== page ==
Q&A About “Flu Season” and Vaccinations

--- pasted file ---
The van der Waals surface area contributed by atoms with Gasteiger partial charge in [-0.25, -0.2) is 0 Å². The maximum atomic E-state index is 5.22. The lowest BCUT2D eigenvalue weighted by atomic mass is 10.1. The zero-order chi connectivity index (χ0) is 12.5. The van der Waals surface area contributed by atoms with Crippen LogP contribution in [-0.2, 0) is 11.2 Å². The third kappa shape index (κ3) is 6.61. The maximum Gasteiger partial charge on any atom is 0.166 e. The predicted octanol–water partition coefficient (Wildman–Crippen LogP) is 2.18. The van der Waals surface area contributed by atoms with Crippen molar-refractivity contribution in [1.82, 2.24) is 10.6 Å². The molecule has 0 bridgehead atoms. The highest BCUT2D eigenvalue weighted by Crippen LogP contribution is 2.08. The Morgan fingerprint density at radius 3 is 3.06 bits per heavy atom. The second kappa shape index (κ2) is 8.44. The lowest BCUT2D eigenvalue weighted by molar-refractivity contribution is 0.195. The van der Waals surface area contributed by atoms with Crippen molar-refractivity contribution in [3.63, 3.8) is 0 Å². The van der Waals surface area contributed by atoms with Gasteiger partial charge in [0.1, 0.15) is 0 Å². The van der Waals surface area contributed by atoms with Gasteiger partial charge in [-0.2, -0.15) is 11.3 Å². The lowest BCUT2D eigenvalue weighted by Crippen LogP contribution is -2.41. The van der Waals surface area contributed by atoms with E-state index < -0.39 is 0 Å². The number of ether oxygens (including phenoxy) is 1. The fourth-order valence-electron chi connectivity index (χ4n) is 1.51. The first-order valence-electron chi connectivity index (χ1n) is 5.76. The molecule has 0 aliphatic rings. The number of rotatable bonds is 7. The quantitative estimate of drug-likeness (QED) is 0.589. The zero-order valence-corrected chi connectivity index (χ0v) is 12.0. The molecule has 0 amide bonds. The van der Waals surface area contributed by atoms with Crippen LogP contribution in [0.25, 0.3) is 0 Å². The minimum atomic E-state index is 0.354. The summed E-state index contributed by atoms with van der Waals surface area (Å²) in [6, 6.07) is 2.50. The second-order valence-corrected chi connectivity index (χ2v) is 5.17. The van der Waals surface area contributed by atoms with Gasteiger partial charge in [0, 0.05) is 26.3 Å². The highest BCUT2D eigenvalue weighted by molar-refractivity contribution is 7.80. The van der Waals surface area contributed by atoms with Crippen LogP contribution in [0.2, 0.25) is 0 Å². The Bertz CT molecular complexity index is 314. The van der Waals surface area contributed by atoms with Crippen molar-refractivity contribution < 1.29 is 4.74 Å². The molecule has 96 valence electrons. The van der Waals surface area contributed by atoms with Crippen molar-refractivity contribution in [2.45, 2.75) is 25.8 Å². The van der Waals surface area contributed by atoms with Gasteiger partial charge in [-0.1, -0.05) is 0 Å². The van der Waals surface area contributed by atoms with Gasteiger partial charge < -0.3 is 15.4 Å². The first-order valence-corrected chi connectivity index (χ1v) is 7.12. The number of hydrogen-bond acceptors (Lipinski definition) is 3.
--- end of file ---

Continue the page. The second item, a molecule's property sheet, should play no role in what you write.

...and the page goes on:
“Flu season” has become such a commonplace turn of phrase that it’s easy to overlook just how big a threat the flu can pose. But estimates from the U.S. Centers for Disease Control and Prevention suggest that as many as 41 million illnesses and 52,000 deaths each year can be attributed to the flu. There’s no denying that the flu can be a formidable foe, even for those who recover from it within a few days of becoming ill. Flu vaccines can make cases of the flu much more manageable, making now a great time to answer some common questions that arise every flu season. Why are flu vaccinations important? The CDC notes that annual flu vaccinations help to reduce the risk of getting the flu. But it’s also worth noting that a flu shot helps to prevent more serious complications for those people that do get it. Such complications can include ear infections, sinus infections, bacterial pneumonia, and the worsening of chronic conditions like asthma and diabetes. How do flu vaccines work? Researchers work year-round to get an idea of which influenza viruses are likely to be most common in a given flu season. This is why flu vaccines change from year to year. Regardless of those changes, the CDC notes that all flu vaccines work in the same way, with each causing the development of antibodies in the body within a couple of weeks of vaccination. These antibodies protect against the flu virus. Do flu vaccines take individuals into account? The CDC notes that, during the 2022-23 flu season, three flu vaccines are preferentially recommended for people ages 65 and older. That recommendation was based on research suggesting the three vaccines are more effective for people in this age group than the standard dose unadjuvanted flu vaccine. For the 2022-23 flu season, the CDC has no preferential recommendation for people under 65. Should everyone receive a flu shot? Though there are rare exceptions, the CDC urges all individuals age six months and older to get a flu shot every year. Vaccination can be especially important for people considered to be at elevated risk of serious complications should they develop the flu. This includes individuals over 65, people with chronic health conditions and children younger than two-years-old, among others. A more complete list of people who could be at high risk of flu complications is available at cdc.gov/flu/highrisk/index.htm. What is the best time to get a flu shot? The CDC notes that September and October are generally the best times for most people who need a single-dose vaccination to get their flu shot. Anyone concerned about when to receive the flu shot is urged to speak with their physicians, ideally before the end of October. Am I protected immediately after receiving a flu shot? The flu shot does not provide immediate protection. The CDC notes that it takes roughly two weeks for antibodies to develop and provide protection against the flu virus. This is one reason why it’s wise to get a flu shot before flu season begins. Flu vaccines are a highly effective mode of protection against influenza viruses. More information is available at cdc.gov.